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5 Ways To Remove Red Tones From Brown Hair Easily

Are you playing peekaboo with red undertones that have taken up unwelcome residence in your once gloriously brown locks? Or maybe, your latest brown hair dye job went wrong and left you with an unexpected shade of red.

Whether your hair color change was a surprise after a dye job or just snuck up on you over time, there’s a solution to get back to the brown shades you love.

With a few tips and tricks, you’ll soon be saying goodbye to those unwanted red tones from your brown hair.

Ready to learn how to tackle this hair color challenge? Let’s get started on this journey to restore your brown hair back to its glory!

Can You Remove Red Tones from Brown Hair? 

ways to remove red tone from brown hair

Yes, you can remove red tones from brown hair. The best way to remove red tones from brown hair depends on the severity of the problem and the desired outcome.

If you have only mild red tones, you may be able to get away with using a blue or purple shampoo.

However, if you have more severe red tones, you may need to use a toner or get a professional hair treatment.

Why Does Brown Hair Turn Red?

reason why dyeing hair brown cause red tones

The following factors can be responsible for brown hair turning red.

1. Underlying Pigments

Each strand of our hair is composed of multiple layers. The innermost layer, the medulla, doesn’t have much impact on our hair color.

The middle layer, the cortex, is where most of our hair’s pigment is found. The outermost layer, the cuticle, acts as a protective layer.

When you dye your hair, the dye penetrates the cuticle and alters the pigmentation in the cortex.

Our hair’s natural color is a result of different types of melanin pigments – eumelanin and pheomelanin.

Eumelanin makes hair brown to black, and pheomelanin makes it yellow to red. When we lighten hair, these underlying pigments become exposed.

So, when you apply a brown dye on naturally dark hair, it might not be enough to cover the red pigments, especially if the hair is damaged or porous. This can result in hair looking brassy or reddish after dyeing.

2. Hair Color Oxidation

Over time, exposure to the environment can lead to a process called hair color oxidation. This is essentially a chemical reaction that occurs when the hair dye interacts with the oxygen in the air, causing the hair color to fade and change.

For example, if you dye your hair brown, the color molecules in the dye can oxidize and lose electrons, which can lead to the color fading.

When this happens, the brown dye might not cover the red pigments in your hair adequately, leading to a reddish tint.

Oxidation is a normal process, but certain factors like sun exposure, excessive use of heating tools, and harsh hair care products can speed up the process.

3. Inadequate Color Formulation

When hair dye is formulated, it is designed to balance out the natural pigments in your hair. For example, a brown hair dye might have a green or blue base to neutralize the red/orange undertones that naturally occur in brown hair.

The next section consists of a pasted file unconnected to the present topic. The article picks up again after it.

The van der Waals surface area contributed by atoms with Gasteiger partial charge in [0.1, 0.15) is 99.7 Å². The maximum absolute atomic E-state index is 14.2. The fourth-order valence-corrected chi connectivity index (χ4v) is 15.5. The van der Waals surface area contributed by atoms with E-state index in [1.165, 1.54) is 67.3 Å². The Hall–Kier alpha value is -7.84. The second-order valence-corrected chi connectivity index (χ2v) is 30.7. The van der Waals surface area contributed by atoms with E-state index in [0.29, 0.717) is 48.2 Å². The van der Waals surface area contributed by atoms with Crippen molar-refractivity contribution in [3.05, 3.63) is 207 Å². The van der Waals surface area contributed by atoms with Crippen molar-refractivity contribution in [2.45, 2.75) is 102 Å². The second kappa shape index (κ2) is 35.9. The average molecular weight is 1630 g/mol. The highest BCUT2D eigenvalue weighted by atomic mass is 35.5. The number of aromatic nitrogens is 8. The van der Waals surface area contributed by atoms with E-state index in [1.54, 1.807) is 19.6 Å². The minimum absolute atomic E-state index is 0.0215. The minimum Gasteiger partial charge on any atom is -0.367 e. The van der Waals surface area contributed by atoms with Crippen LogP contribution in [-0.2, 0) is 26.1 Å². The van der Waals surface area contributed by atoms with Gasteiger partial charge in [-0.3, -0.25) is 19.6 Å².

If the hair dye used does not have enough of these base colors, it might not fully neutralize the red tones in your hair.

As a result, after dyeing, instead of the desired brown, your hair might appear to have a reddish tint.

This is especially true for box dyes or off-the-shelf hair color products, which are formulated to work on a wide range of hair colors and may not provide the specific tonal balance required for your hair.

4. Mineral Deposits

The water you use to wash your hair can also have an impact on your hair color. If your home has hard water, meaning water with a high mineral content, it can affect your hair color.

Minerals such as iron, copper, calcium, and magnesium in hard water can build up on the hair, leading to discoloration and brassiness.

The minerals in the water can react with the hair dye, changing its color and often giving it a reddish or orange tinge. Over time, as these minerals accumulate, the problem can become more noticeable.

This is why it’s often recommended to use a chelating or clarifying shampoo once in a while to remove mineral buildup from the hair.

5. Sun Exposure

Sun exposure is another factor that can affect the color of dyed hair. The sun’s rays can be pretty harsh and can cause your hair color to fade. Just as the sun can naturally lighten hair, it can also alter your dyed hair color.

When dyed hair is exposed to the sun, the UV rays can break down the chemical bonds in the dye, leading to color fading and often revealing the red undertones of brown hair.

How to Prevent Unwanted Red Tones in Brown Hair?

If your hair turned red after dyeing brown, it’s also possible that you picked a hair color with warm undertones. If the hair doesn’t fully absorb the color, the warm undertones will stand out without the darkening effect you were looking for.

You can easily prevent warm red undertones from your brown hair:

  • Pick a brown color that is two shades darker than your natural color.
  • If you have dark hair, bleach it before dyeing. A bleach bath will strip your hair of its natural pigment and remove unwanted undertones.
  • Make sure to leave the hair dye in for 30 to 45 minutes to give your hair enough time to absorb the pigments.
  • Protecting your hair is crucial to prevent red or brassy tones from appearing as the color fades.
  • Use a shampoo and conditioner formulated for dyed hair.
  • Wear hats and avoid exposure to UV rays.
  • Don’t use heat-styling tools.

How to Remove Red Tones from Brown Hair

color wheel chart for removing red tone from brown hair